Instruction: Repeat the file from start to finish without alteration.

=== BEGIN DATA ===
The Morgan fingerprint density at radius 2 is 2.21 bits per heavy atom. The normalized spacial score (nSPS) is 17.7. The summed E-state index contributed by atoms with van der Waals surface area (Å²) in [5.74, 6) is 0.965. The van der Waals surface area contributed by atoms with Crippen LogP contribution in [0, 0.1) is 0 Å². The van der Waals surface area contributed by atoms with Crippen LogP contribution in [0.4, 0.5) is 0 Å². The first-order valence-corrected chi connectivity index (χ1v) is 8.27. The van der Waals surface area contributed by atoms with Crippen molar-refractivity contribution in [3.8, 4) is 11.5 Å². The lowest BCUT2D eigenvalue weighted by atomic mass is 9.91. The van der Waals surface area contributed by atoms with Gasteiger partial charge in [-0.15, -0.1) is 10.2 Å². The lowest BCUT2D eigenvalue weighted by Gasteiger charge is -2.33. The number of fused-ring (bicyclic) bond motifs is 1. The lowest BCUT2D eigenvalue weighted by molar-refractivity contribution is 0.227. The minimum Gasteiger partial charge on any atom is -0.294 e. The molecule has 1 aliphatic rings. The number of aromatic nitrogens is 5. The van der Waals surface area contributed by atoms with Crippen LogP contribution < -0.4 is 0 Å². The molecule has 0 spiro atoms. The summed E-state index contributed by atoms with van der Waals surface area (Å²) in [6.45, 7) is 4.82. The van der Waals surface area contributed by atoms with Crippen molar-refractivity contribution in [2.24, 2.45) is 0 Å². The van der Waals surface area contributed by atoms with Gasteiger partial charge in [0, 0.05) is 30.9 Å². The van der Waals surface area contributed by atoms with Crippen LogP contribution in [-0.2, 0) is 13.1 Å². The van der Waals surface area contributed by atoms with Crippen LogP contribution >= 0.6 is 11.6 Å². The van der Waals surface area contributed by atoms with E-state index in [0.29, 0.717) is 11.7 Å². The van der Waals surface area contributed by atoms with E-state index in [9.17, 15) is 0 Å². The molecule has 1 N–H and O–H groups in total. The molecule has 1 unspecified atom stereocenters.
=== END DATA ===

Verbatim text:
The Morgan fingerprint density at radius 2 is 2.21 bits per heavy atom. The normalized spacial score (nSPS) is 17.7. The summed E-state index contributed by atoms with van der Waals surface area (Å²) in [5.74, 6) is 0.965. The van der Waals surface area contributed by atoms with Crippen LogP contribution in [0, 0.1) is 0 Å². The van der Waals surface area contributed by atoms with Crippen LogP contribution in [0.4, 0.5) is 0 Å². The first-order valence-corrected chi connectivity index (χ1v) is 8.27. The van der Waals surface area contributed by atoms with Crippen molar-refractivity contribution in [3.8, 4) is 11.5 Å². The lowest BCUT2D eigenvalue weighted by atomic mass is 9.91. The van der Waals surface area contributed by atoms with Gasteiger partial charge in [-0.15, -0.1) is 10.2 Å². The lowest BCUT2D eigenvalue weighted by Gasteiger charge is -2.33. The number of fused-ring (bicyclic) bond motifs is 1. The lowest BCUT2D eigenvalue weighted by molar-refractivity contribution is 0.227. The minimum Gasteiger partial charge on any atom is -0.294 e. The molecule has 1 aliphatic rings. The number of aromatic nitrogens is 5. The van der Waals surface area contributed by atoms with Crippen LogP contribution < -0.4 is 0 Å². The molecule has 0 spiro atoms. The summed E-state index contributed by atoms with van der Waals surface area (Å²) in [6.45, 7) is 4.82. The van der Waals surface area contributed by atoms with Crippen molar-refractivity contribution in [2.24, 2.45) is 0 Å². The van der Waals surface area contributed by atoms with Gasteiger partial charge in [0, 0.05) is 30.9 Å². The van der Waals surface area contributed by atoms with Crippen LogP contribution in [-0.2, 0) is 13.1 Å². The van der Waals surface area contributed by atoms with Crippen LogP contribution >= 0.6 is 11.6 Å². The van der Waals surface area contributed by atoms with E-state index in [0.29, 0.717) is 11.7 Å². The van der Waals surface area contributed by atoms with E-state index in [9.17, 15) is 0 Å². The molecule has 1 N–H and O–H groups in total. The molecule has 1 unspecified atom stereocenters.